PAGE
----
When Deborah Clements, M.D., is evaluating fourth-year medical students during the National Resident Matching Program process, she doesn't shy away from potential residents who have complicated histories.
"I look for candidates who have had some kind of challenge in their lives because overcoming challenges is key to what we do as family physicians," said Clements, professor and chair of Family and Community Medicine at Northwestern University's Feinberg School of Medicine and director of the Northwestern McGaw Family Medicine Residency at Lake Forest. "In fact, that is essentially what we do. We're given data and we have to problem-solve and come up with creative responses to our patients' challenges."
Such experiences, she said, help foster empathy and humility.
Clements speaks from experience. She earned a biology degree from the University of Michigan in 1980 and considered applying to medical school, but a male adviser pointed out that she was a middle-class woman and urged her to "try something else."
Clements settled on a solid -- but not completely satisfying -- career, working in human resources for a health care system for more than a decade. When a nursing shortage arose, Clements was inspired to go back to school. But after a semester of nursing school, she was again encouraged to try something else.
"Dear, you're a great example for the rest of the girls," an instructor told her, "but we don't see you taking orders from anyone. You should apply to medical school."
Clements went to night school for two semesters to meet medical school requirements before going to medical school at the University of Nebraska at age 33 as a single mother with children then aged 1, 9 and 12.
"We did our homework together," she said.
Clements imagined herself practicing full-scope family medicine full time, but during her third year of residency at the University of Nebraska Medical Center, she served as the resident member of the AAFP Board of Directors.
"I adored health policy and social justice," she said. "They were in my wheelhouse, and I realized I could incorporate the skills I learned in my previous administrative jobs."
After residency, Clements joined the AAFP staff, serving six years as assistant director of the Division of Medical Education. She also practiced part time and worked as a clinical assistant professor at the University of Kansas Medical Center.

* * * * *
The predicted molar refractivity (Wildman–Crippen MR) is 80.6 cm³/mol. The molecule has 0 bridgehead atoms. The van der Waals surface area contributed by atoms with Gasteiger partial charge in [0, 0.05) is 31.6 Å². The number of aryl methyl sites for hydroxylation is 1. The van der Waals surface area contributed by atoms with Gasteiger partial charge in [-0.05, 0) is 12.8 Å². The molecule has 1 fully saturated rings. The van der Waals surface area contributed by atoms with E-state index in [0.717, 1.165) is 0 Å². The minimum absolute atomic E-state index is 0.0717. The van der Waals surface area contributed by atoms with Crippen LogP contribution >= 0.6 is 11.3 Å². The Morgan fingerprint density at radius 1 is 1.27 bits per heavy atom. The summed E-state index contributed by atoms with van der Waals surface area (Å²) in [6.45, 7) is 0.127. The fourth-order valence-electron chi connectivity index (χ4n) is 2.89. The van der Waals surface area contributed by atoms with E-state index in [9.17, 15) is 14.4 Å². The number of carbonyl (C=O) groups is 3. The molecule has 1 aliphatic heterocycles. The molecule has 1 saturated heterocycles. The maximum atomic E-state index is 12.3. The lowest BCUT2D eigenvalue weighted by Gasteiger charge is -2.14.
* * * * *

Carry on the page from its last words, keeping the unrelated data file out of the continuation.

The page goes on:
Clements eventually shifted to KU full time, serving nearly a decade in roles that included professor, associate program director, program director and vice chair of education. She also was making her mark elsewhere, serving on a myriad of committees, commissions and task forces for the AAFP and the Society of Teachers of Family Medicine. By 2013, she was Board chair of the Kansas AFP.
"I was quite happy at KU," she said. "I enjoyed the students, residents and faculty there. I wasn't looking for a job, but my phone rang one day, and it was Northwestern asking if I would be interested in a department chair and directing a new residency program."
Northwestern had been on a list of "target" medical schools that didn't have a family medicine department during Clements' time on the AAFP staff. Since then, the school had started a department and opened one of the country's first teaching health center programs in Chicago's Humboldt Park neighborhood. Now, it was planning to add a second family medicine residency program in Lake Forest.
The school was offering the Chicago native a chance to come home, but the task was daunting. Clements would be moving from a medical school known for matching a high rate of students into family medicine to one that did not while also switching from a state-funded school to a private institution. There would be a lot to learn.
But Clements loves a challenge.
"I went to visit, and I couldn't come up with a 'no,'" she said. "They had all the right supports in place and gave me the leeway to start the program the way I wanted."
Northwestern, which had zero family medicine residents as recently as 2009, expects to have 72 by 2022. And the school has opened a third residency program, at Delnor Hospital in Geneva, Ill.
"Our team has been committed to the hard work needed to succeed," said Clements, who has oversight of all three programs in her role as department chair.
Clements still sees patients and precepts residents. She also has continued her leadership path at the national level. She is president of the Association of Family Medicine Residency Directors, chair of the Council of Academic Family Medicine, treasurer of the NRMP and immediate past chair of the Organization of Program Director Associations.
"I really enjoy policy work," she said. "It doesn't detract from my job, it augments it. This national work helps me connect the dots so I can have a greater impact teaching others, sending them out into world prepared to work on issues that affect our patients and our specialty."